So, you won’t get rich playing this game, but then again I played Pokemon Go for three years for zero riches, so clearly lack of revenue isn’t deterrent for people like me.

    Your playing mileage may vary depending on where you live. I live in downtown Minneapolis, which has a high concentration of keys and vaults. If you live in a less dense area, you aren’t going earn much – or you’re going to have to drive somewhere that has a good cluster of keys and vaults.

    Here’s a handy map to help you find good hunting grounds. NOTE: This map is user-generated data, so the accuracy is entirely dependent on players taking the time to update it. What I’m saying is you might find areas with a lot more keys and vaults than appear on the map and there’s always the possibility of hastily input inaccurate data by multitasking players.

    How exactly does it work?

    There’s a bit of a learning curve with CHW, and there are plenty of places to read up about it, but here’s the essence of the game:

    • Collect blue keys Keys are currently the game’s only “currency,” allowing you to earn crypto and use in the auction house to buy/sell cubies and resources
    • Use the blue keys to open blue vaults and answer the vaults’ trivia questions (categories include books, art, TV, film, celebrity, geography, general knowledge, sports, cryptocurrency, science and more)
    • Answer trivia questions correctly and you earn Satoshis (a denomination of Bitcoin) and Gwei (a denomination of Ethereum), as well as in-game resources (resin, paint, blueprints and/or more keys).

    Each color key can only open their same-color vault counterpart. Key denominations are pretty straightforward: Ten blue keys can be forged into one green key. Ten green keys can be forged into one yellow key and so forth. So yes, you’ll need a jaw-dropping 10,000 blue keys to forge one purple key. If that seems bonkers, rest easy; encountering a purple vault is about as likely as encountering a meteorite – at least for the moment.

    That’s the basic concept. Suffice to say the game has many layers. There are a lot of strategies, which will very likely change as the game evolves, and is made available to iPhone users and the rest of the world. In the mere two weeks that I’ve been playing, the game developers have been dropping news about upcoming changes/enhancements to the game almost daily.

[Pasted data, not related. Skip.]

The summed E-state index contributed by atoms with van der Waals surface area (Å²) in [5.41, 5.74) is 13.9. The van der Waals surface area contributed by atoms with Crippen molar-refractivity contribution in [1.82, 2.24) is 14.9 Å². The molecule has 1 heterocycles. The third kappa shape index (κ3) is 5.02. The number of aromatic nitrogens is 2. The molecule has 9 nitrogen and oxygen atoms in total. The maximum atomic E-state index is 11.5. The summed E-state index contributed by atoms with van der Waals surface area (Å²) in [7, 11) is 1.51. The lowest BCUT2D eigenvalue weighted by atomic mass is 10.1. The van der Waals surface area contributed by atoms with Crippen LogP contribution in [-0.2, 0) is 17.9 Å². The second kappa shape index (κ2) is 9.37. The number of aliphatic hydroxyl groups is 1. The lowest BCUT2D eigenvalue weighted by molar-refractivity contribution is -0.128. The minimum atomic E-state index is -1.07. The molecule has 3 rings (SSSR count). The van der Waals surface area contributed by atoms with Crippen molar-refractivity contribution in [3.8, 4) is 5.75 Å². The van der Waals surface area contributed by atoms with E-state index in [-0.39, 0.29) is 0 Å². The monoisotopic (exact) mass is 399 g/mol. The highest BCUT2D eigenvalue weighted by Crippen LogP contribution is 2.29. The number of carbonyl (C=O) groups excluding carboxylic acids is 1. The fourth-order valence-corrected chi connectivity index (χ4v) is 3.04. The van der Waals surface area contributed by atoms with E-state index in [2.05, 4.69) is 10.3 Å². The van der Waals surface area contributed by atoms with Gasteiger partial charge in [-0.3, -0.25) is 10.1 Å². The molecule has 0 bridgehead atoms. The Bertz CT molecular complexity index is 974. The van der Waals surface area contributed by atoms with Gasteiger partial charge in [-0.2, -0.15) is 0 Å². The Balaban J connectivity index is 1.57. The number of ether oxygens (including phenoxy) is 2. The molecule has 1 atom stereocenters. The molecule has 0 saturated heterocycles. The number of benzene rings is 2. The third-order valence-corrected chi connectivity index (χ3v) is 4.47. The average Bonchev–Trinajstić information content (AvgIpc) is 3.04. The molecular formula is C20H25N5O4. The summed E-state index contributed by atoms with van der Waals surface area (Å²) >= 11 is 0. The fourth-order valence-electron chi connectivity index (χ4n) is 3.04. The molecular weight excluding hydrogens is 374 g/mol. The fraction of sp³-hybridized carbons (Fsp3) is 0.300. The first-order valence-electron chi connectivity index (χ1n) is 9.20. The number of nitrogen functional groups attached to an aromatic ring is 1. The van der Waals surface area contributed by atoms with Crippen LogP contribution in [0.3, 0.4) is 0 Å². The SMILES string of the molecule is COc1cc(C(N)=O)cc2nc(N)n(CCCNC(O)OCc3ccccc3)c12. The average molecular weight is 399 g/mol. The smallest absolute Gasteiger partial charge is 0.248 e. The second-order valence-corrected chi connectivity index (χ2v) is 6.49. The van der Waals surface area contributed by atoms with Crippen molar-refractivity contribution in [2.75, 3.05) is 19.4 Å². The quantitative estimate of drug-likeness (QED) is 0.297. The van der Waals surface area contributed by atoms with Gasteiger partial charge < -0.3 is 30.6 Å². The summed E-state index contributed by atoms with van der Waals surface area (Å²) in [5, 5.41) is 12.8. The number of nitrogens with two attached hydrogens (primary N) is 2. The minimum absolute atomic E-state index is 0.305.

How is this legit? They’re just giving away crypto? Nothing is free, dude.

    If you’re wondering how Coin Hunt World is earning money while they give away crypto to, as of this writing, 70,000 players every week, the answer is they currently aren’t. They’re losing money. They have a business model for revenue down the road, but they’re wisely waiting until the game is more firmly established before they make that leap. They seem to be in no hurry.

    And yes, you have access to the crypto you earn. The game allows you to link your profile to your Uphold wallet (currently the only crypto wallet available in CHW) and your earnings are automatically transferred to your wallet every Tuesday. You need to have earned at least $10 that week for the Uphold transfer to occur. Otherwise whatever you’ve earned carries over to the following week.

    As for its legitimacy, one of the co-founders is Bill Shihara, CEO of Bittrex, one of the largest cryptocurrency exchanges in the United States. For me, that settled any worries I had about this being a scam and also explained how they were funding this, for the moment, money-losing enterprise.

    So, how do I earn actual cryptocurrency again?

    A couple ways. The quickest way is through answering vault trivia, opening “mystery boxes,” and giving your referral code to new players.

    When you refer a new player you get kickbacks when that player establishes their headquarters. (The new player MUST use your referral code link before they establish their headquarters.) The referrers also gets loot when the referee answers their first blue vault trivia question and other easy milestones.

    The referee will get two mystery boxes after they establish their headquarters, so there’s something in it for them too. Establishing your headquarters is one of the first things you do in the game, so be sure to get that code to whomever before they do that or you’ll both miss out on good loot.